The MIT License is short and to the point. It lets people do almost
    anything they want with your project, including to make and distribute
    closed source versions.
    Babel, .NET Core, and Rails use the MIT License.

    View full-size slide

  26. I care about sharing improvements!
    The GNU GPLv3 also lets people do almost anything they want with
    your project, except to distribute closed source versions.
    Ansible, Bash, and GIMP use the GNU GPLv3.

    View full-size slide

  27. How to apply a license to your project?
    Create a text file in the root of your source code, typically named
    COPYING (a GNU convention), LICENSE or LICENSE.txt. Then copy the
    text of the license into that file.

    View full-size slide

  28. Components of licenses
    1. Permissions
    2. Conditions
    3. Limitations

    View full-size slide

  29. The Unlicense
    A license with no conditions whatsoever which dedicates works to the
    public domain. Unlicensed works, modifications, and larger works may
    be distributed under different terms and without source code.

    View full-size slide

  30. What if none of these work for me?

    View full-size slide

  31. My project isn’t software.
    There are licenses for that.

    View full-size slide

  32. Non-Software Licenses
    Data, media, etc.
    CC0-1.0, CC-BY-4.0, and CC-BY-SA-4.0 are open licenses used for
    non-software material ranging from datasets to videos. Note that
    CC-BY-4.0 and CC-BY-SA-4.0 should not be used for software.
    Documentation
    Any open source software license or open license for media (see above) is
    applicable to software documentation.

    View full-size slide

  33. Fonts
    The SIL Open Font License 1.1 keeps fonts open but allows them to be
    freely used in other works.
    Mixed Projects
    If your project contains a mix of software and other material, you can
    include multiple licenses, as long as you are explicit about which
    license applies to what parts of the project.

    View full-size slide

  34. I don’t want to choose a license!
    What will happen?

    View full-size slide

  35. If you are user
    You have options:
    ➔ Ask the maintainers nicely to add a license.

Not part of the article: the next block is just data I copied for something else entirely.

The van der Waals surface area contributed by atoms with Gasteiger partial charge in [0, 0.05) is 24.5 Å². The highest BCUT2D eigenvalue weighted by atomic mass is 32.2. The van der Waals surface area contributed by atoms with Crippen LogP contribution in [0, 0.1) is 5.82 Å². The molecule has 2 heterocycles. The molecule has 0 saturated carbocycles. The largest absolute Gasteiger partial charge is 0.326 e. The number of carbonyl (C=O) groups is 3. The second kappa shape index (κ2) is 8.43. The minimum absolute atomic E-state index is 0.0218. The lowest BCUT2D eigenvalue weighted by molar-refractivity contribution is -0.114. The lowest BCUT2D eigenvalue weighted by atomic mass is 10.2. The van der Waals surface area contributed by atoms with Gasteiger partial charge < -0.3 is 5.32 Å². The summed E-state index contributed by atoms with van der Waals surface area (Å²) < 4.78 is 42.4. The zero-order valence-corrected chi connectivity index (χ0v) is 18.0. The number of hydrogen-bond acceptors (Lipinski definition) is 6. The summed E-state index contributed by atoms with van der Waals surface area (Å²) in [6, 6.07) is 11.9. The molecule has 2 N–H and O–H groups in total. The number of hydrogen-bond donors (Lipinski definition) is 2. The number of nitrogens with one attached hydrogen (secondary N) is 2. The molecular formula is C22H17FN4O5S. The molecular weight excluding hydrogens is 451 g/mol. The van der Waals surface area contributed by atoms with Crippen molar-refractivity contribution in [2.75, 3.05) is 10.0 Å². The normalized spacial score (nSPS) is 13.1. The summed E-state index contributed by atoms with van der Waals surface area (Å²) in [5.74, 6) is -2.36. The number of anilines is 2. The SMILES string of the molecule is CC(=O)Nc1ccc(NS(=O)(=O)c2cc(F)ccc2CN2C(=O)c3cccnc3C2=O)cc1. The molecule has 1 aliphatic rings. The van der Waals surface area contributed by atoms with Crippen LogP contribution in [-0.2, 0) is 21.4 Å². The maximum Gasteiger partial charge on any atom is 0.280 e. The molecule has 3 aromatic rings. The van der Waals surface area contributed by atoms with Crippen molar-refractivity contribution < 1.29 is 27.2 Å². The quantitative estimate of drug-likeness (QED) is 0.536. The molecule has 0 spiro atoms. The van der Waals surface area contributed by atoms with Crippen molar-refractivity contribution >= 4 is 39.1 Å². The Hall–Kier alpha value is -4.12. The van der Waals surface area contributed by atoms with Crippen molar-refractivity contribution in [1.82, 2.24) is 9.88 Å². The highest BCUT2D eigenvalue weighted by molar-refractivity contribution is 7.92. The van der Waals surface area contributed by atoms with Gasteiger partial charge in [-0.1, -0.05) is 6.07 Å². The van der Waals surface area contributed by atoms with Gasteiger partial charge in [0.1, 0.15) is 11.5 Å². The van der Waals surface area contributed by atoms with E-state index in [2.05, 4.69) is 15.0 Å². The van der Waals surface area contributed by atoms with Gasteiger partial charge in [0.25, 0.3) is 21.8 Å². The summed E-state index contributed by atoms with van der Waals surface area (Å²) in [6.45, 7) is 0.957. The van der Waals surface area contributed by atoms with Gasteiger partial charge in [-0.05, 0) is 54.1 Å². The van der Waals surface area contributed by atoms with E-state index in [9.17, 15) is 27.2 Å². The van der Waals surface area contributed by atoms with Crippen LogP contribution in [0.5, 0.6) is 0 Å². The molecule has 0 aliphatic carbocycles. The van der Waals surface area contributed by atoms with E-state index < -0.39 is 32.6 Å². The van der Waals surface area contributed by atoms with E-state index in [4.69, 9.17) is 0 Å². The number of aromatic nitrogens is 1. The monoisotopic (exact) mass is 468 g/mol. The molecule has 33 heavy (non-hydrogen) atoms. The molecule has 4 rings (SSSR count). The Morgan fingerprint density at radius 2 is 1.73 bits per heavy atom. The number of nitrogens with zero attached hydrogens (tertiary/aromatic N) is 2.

➔ Don’t use the software.
    ➔ Negotiate a private license.

    View full-size slide

  36. What if I want to change the license of my
    project?
    Fundamental things to consider:
    ➔ It’s complicated.
    ➔ Your project’s existing license.
    ➔ Your project’s existing copyright holders.

    View full-size slide

  37. Can Open Source software be used for
    commercial purposes?
    Absolutely. You can even sell Open Source software.

    View full-size slide

  38. Can I restrict how people use an Open Source
    licensed program?
    NO!
    Can I stop "evil people" from using my
    program?
    NO!

    View full-size slide

  39. What is "copyleft"?
    "Copyleft" refers to licenses that allow derivative works but require them
    to use the same license as the original work.

    View full-size slide

  40. Most copyleft licenses are Open Source, but
    not all Open Source licenses are copyleft.
    When an Open Source license is not copyleft, that means software
    released under that license can be used as part of programs distributed
    under other licenses, including proprietary (non-open-source) licenses.

    View full-size slide

  41. “Free Software” and “Open Source”
    two terms for the same thing

    View full-size slide

  42. When we call a program Open Source?
    Only if it uses one of the approved licenses, and releases appropriate
    software.

    View full-size slide

  43. Can I call my program "Open Source" even if I
    don't use an approved license?
    NO. Please don’t do that.

    View full-size slide

  44. Can I change a few words of a license and call
    it Open Source License?

    View full-size slide

  45. What if I don’t distribute my program source
    code but it’s binary.
    Should I call it Open Source?
    No. Open Source licenses are always applied to the source code. The
    binaries alone cannot be Open Source, because you're not making any
    source code available to be open.

    View full-size slide

  46. Contributor Agreements! How they are
    different from Open Source Licenses?
    Contributor agreements are not open source licenses — rather, they are
    a way for the contributor to tell the project that it has the right to
    distribute the new contributions under the project's existing open
    source license.

    View full-size slide

  47. Someone is violating a copyleft license, What
    can I do?
    One of the organizations below may be able to help:
    ➔ The Software Freedom Law Center.
    ➔ The GPL Violations Project.
    ➔ If the violation includes software that is one of Software Freedom
    Conservancy's Member Projects, you can contact the Conservancy at
    and they will help you help that
    project enforce the GPL.

    View full-size slide

  48. Thank You :)
    jogendra jogendrafx
    https://jogendra.github.io
    jogendrasingh24

    View full-size slide